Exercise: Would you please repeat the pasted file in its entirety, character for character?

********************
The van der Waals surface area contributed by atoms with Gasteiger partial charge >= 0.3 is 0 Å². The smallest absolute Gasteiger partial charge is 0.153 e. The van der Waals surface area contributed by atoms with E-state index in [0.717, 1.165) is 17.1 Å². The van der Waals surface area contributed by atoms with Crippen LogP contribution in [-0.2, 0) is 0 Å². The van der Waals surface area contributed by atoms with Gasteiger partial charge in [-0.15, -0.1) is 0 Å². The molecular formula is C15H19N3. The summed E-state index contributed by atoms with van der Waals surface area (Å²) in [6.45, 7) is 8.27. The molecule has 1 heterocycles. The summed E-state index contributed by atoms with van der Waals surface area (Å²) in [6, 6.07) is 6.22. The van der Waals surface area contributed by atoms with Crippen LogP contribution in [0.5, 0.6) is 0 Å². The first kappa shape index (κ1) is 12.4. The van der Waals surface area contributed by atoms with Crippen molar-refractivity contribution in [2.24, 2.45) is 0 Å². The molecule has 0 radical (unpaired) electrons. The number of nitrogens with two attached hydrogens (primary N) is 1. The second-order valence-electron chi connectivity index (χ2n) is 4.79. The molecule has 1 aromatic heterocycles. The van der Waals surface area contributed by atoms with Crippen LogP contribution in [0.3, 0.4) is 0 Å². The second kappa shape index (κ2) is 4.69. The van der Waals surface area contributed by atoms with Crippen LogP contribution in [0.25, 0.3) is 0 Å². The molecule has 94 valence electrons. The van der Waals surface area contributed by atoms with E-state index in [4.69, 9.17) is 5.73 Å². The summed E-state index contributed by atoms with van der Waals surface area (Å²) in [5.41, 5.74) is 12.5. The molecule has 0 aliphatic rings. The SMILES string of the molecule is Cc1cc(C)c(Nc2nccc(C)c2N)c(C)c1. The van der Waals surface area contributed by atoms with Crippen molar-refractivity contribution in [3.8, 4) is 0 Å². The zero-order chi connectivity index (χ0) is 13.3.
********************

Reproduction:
The van der Waals surface area contributed by atoms with Gasteiger partial charge >= 0.3 is 0 Å². The smallest absolute Gasteiger partial charge is 0.153 e. The van der Waals surface area contributed by atoms with E-state index in [0.717, 1.165) is 17.1 Å². The van der Waals surface area contributed by atoms with Crippen LogP contribution in [-0.2, 0) is 0 Å². The van der Waals surface area contributed by atoms with Gasteiger partial charge in [-0.15, -0.1) is 0 Å². The molecular formula is C15H19N3. The summed E-state index contributed by atoms with van der Waals surface area (Å²) in [6.45, 7) is 8.27. The molecule has 1 heterocycles. The summed E-state index contributed by atoms with van der Waals surface area (Å²) in [6, 6.07) is 6.22. The van der Waals surface area contributed by atoms with Crippen LogP contribution in [0.5, 0.6) is 0 Å². The first kappa shape index (κ1) is 12.4. The van der Waals surface area contributed by atoms with Crippen molar-refractivity contribution in [2.24, 2.45) is 0 Å². The molecule has 0 radical (unpaired) electrons. The number of nitrogens with two attached hydrogens (primary N) is 1. The second-order valence-electron chi connectivity index (χ2n) is 4.79. The molecule has 1 aromatic heterocycles. The van der Waals surface area contributed by atoms with Crippen LogP contribution in [0.3, 0.4) is 0 Å². The second kappa shape index (κ2) is 4.69. The van der Waals surface area contributed by atoms with Crippen LogP contribution in [0.25, 0.3) is 0 Å². The molecule has 94 valence electrons. The van der Waals surface area contributed by atoms with E-state index in [4.69, 9.17) is 5.73 Å². The summed E-state index contributed by atoms with van der Waals surface area (Å²) in [5.41, 5.74) is 12.5. The molecule has 0 aliphatic rings. The SMILES string of the molecule is Cc1cc(C)c(Nc2nccc(C)c2N)c(C)c1. The van der Waals surface area contributed by atoms with Crippen molar-refractivity contribution in [3.8, 4) is 0 Å². The zero-order chi connectivity index (χ0) is 13.3.